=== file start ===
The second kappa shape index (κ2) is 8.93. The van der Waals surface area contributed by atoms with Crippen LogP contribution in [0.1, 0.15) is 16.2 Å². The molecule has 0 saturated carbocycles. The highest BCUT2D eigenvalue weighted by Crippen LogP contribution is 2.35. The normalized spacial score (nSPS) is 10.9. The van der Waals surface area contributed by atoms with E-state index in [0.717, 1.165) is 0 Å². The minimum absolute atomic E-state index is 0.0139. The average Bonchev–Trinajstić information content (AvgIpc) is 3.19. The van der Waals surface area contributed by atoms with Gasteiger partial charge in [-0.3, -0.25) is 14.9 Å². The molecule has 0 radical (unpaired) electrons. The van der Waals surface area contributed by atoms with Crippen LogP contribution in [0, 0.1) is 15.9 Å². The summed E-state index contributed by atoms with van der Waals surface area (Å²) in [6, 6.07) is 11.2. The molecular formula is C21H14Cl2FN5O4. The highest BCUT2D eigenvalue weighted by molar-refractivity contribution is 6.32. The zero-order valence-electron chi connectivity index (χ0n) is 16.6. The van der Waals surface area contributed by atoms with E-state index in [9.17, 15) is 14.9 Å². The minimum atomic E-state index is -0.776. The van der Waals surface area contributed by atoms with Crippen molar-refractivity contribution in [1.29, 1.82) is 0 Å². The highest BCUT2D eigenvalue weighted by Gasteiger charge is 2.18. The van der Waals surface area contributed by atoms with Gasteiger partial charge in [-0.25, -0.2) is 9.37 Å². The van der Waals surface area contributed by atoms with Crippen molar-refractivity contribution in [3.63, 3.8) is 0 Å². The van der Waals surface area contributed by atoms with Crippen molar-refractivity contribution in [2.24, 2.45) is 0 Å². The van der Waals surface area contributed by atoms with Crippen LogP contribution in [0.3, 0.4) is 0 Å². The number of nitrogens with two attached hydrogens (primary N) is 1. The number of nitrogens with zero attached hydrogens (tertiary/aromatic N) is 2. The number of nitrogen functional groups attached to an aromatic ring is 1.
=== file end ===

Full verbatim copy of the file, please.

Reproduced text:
The second kappa shape index (κ2) is 8.93. The van der Waals surface area contributed by atoms with Crippen LogP contribution in [0.1, 0.15) is 16.2 Å². The molecule has 0 saturated carbocycles. The highest BCUT2D eigenvalue weighted by Crippen LogP contribution is 2.35. The normalized spacial score (nSPS) is 10.9. The van der Waals surface area contributed by atoms with E-state index in [0.717, 1.165) is 0 Å². The minimum absolute atomic E-state index is 0.0139. The average Bonchev–Trinajstić information content (AvgIpc) is 3.19. The van der Waals surface area contributed by atoms with Gasteiger partial charge in [-0.3, -0.25) is 14.9 Å². The molecule has 0 radical (unpaired) electrons. The van der Waals surface area contributed by atoms with Crippen LogP contribution in [0, 0.1) is 15.9 Å². The summed E-state index contributed by atoms with van der Waals surface area (Å²) in [6, 6.07) is 11.2. The molecular formula is C21H14Cl2FN5O4. The highest BCUT2D eigenvalue weighted by molar-refractivity contribution is 6.32. The zero-order valence-electron chi connectivity index (χ0n) is 16.6. The van der Waals surface area contributed by atoms with E-state index in [9.17, 15) is 14.9 Å². The minimum atomic E-state index is -0.776. The van der Waals surface area contributed by atoms with Crippen molar-refractivity contribution in [1.29, 1.82) is 0 Å². The highest BCUT2D eigenvalue weighted by Gasteiger charge is 2.18. The van der Waals surface area contributed by atoms with Gasteiger partial charge in [-0.25, -0.2) is 9.37 Å². The van der Waals surface area contributed by atoms with Crippen molar-refractivity contribution in [3.63, 3.8) is 0 Å². The van der Waals surface area contributed by atoms with Crippen molar-refractivity contribution in [2.24, 2.45) is 0 Å². The van der Waals surface area contributed by atoms with Crippen LogP contribution in [0.3, 0.4) is 0 Å². The number of nitrogens with two attached hydrogens (primary N) is 1. The number of nitrogens with zero attached hydrogens (tertiary/aromatic N) is 2. The number of nitrogen functional groups attached to an aromatic ring is 1.